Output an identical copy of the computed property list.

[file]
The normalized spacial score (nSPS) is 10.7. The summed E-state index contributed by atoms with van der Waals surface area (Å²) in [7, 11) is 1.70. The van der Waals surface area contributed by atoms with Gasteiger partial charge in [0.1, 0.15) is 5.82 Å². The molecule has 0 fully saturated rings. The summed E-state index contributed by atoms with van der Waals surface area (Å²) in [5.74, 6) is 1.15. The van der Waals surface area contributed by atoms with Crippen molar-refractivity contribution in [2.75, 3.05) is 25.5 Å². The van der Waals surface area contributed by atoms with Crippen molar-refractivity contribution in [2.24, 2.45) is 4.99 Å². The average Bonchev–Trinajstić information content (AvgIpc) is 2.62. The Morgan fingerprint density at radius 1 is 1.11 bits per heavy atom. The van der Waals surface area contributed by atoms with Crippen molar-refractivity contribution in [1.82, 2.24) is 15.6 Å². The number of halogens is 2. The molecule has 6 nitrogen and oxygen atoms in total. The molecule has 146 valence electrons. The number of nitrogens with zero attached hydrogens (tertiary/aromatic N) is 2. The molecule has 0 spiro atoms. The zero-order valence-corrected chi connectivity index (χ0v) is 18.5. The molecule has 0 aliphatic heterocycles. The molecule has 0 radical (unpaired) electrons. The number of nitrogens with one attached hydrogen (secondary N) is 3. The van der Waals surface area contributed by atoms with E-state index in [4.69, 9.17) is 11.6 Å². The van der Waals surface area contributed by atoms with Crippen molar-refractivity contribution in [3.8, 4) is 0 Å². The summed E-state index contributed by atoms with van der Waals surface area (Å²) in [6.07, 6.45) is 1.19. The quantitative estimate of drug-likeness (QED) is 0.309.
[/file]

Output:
The normalized spacial score (nSPS) is 10.7. The summed E-state index contributed by atoms with van der Waals surface area (Å²) in [7, 11) is 1.70. The van der Waals surface area contributed by atoms with Gasteiger partial charge in [0.1, 0.15) is 5.82 Å². The molecule has 0 fully saturated rings. The summed E-state index contributed by atoms with van der Waals surface area (Å²) in [5.74, 6) is 1.15. The van der Waals surface area contributed by atoms with Crippen molar-refractivity contribution in [2.75, 3.05) is 25.5 Å². The van der Waals surface area contributed by atoms with Crippen molar-refractivity contribution in [2.24, 2.45) is 4.99 Å². The average Bonchev–Trinajstić information content (AvgIpc) is 2.62. The Morgan fingerprint density at radius 1 is 1.11 bits per heavy atom. The van der Waals surface area contributed by atoms with Crippen molar-refractivity contribution in [1.82, 2.24) is 15.6 Å². The number of halogens is 2. The molecule has 6 nitrogen and oxygen atoms in total. The molecule has 146 valence electrons. The number of nitrogens with zero attached hydrogens (tertiary/aromatic N) is 2. The molecule has 0 spiro atoms. The zero-order valence-corrected chi connectivity index (χ0v) is 18.5. The molecule has 0 aliphatic heterocycles. The molecule has 0 radical (unpaired) electrons. The number of nitrogens with one attached hydrogen (secondary N) is 3. The van der Waals surface area contributed by atoms with E-state index in [4.69, 9.17) is 11.6 Å². The van der Waals surface area contributed by atoms with Crippen molar-refractivity contribution in [3.8, 4) is 0 Å². The summed E-state index contributed by atoms with van der Waals surface area (Å²) in [6.07, 6.45) is 1.19. The quantitative estimate of drug-likeness (QED) is 0.309.